Catholicism Exposed in The Lottery by Shirley Jackson Essay

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Traditions are something that are passed from generation to generation. Tradition becomes a part of who we are as a scociety. Shirley Jackson mocks society’s way of blindly following certain traditions. Characteristics of Jackson’s story create a parallel with Catholicism, by harping on our fear of change but our ability to manipulate what we want from our traditions and the basis of Catholicism’s belief of the innocence in children. Shirley Jackson's short story "The Lottery" has created a clear link to Catholicism encouraging us to open our eyes and question our blind faith in traditions. The Catholic religion has been practiced for centuries lasting through Crusades and every Easter holiday, Shirley Jackson uses this longstanding …show more content…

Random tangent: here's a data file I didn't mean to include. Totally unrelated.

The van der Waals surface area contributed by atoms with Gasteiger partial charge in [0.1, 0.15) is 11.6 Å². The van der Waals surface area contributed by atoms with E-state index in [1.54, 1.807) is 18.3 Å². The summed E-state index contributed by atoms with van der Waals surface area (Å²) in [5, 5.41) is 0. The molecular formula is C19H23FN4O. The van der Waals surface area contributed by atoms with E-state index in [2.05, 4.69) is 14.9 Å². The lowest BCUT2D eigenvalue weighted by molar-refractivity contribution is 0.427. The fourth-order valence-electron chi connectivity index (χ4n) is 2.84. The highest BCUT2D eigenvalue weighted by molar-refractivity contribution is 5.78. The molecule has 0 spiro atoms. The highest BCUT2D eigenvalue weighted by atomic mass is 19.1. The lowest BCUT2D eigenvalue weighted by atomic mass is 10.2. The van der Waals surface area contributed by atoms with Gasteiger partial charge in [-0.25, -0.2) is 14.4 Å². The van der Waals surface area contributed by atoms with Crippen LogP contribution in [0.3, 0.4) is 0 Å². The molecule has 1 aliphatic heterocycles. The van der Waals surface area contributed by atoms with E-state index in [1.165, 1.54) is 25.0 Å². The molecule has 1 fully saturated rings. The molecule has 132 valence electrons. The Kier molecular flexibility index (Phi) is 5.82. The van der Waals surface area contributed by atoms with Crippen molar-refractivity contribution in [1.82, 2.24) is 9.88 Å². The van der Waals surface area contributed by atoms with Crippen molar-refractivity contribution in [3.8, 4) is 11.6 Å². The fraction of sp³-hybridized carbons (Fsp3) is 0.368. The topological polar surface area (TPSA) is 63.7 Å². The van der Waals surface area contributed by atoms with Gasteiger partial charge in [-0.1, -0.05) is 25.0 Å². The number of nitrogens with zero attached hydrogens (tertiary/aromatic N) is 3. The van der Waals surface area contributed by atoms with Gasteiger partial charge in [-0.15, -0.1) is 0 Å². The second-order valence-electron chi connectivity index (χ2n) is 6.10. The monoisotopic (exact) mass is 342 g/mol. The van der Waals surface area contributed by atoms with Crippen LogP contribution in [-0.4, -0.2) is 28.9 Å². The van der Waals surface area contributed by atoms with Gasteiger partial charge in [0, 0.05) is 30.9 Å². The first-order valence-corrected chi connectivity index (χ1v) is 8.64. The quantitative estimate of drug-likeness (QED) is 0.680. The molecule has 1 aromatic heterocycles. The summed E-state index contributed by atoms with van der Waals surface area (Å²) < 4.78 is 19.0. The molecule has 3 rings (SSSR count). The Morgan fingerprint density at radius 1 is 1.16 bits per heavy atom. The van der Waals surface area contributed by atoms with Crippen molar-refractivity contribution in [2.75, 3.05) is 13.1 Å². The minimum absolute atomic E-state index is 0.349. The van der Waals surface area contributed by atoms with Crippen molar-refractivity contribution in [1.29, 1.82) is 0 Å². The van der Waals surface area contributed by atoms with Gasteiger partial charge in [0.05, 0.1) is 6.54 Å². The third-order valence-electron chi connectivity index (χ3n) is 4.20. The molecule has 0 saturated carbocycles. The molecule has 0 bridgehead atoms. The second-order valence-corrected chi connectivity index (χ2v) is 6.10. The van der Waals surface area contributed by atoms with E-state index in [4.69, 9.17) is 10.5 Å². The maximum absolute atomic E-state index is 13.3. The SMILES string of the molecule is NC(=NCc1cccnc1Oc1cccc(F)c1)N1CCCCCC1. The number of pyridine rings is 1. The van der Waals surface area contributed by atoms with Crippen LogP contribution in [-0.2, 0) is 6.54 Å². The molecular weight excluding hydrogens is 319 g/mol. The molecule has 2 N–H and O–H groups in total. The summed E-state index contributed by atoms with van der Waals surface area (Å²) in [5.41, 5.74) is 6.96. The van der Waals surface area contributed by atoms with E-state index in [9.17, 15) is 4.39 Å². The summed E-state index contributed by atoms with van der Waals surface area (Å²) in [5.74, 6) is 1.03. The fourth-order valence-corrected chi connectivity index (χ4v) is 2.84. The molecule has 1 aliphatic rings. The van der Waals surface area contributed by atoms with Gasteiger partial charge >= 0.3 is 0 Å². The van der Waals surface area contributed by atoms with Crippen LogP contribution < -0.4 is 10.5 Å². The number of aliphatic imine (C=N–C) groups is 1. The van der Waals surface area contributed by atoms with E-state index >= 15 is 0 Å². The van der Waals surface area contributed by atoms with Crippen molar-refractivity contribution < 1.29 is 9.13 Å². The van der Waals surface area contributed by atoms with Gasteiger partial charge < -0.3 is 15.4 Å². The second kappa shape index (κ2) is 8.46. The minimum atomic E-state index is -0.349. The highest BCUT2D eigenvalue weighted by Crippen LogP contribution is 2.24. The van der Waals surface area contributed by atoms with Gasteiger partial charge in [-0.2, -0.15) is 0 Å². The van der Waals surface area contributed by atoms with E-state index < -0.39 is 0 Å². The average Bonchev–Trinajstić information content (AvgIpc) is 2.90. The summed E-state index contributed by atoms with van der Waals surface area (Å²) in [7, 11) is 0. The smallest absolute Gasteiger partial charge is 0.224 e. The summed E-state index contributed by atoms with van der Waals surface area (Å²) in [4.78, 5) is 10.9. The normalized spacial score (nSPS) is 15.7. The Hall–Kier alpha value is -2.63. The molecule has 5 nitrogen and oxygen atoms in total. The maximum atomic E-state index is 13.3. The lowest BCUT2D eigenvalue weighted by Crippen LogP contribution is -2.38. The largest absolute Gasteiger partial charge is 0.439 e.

Through talking with many atheists/agnostics from Catholic families their many stories end the same. People get verbally crucified for not following in their religious tradition. Old Man Warner calling them “young fools” does exactly that, criticizes a village because of what they have stopped following. This draws a parallel to people’s fear of change. Many families fear that their child’s world will completely change due to their lack of faith while Old Man Warner and other community members believe that their town will go to waste with out the lottery. Through Old Man Warner we learn that the lottery has been around for seventy-seven plus years, throughout this time Shirley Jackson makes it know that although a lot of the tradition is the same, the community has taken liberty to mix it up alittle. This liberty is seen throughout aspects of the Catholic religion, whether families feel its right to only go to church on Easter Sunday and Christmas deeming other Sunday’s and holy days of obligation as okay to skip. Jackson makes this manipulation stand out when she states; At one time, some people remembered, there had been a recital of some sort, performed by the official of the lottery[…] also, a ritual salute, which the official of the lottery had to use in addressing each person[…]but this also had changed with time, until now it was felt necessary only for the official to speak to each person approaching. (Jackson 366-7)

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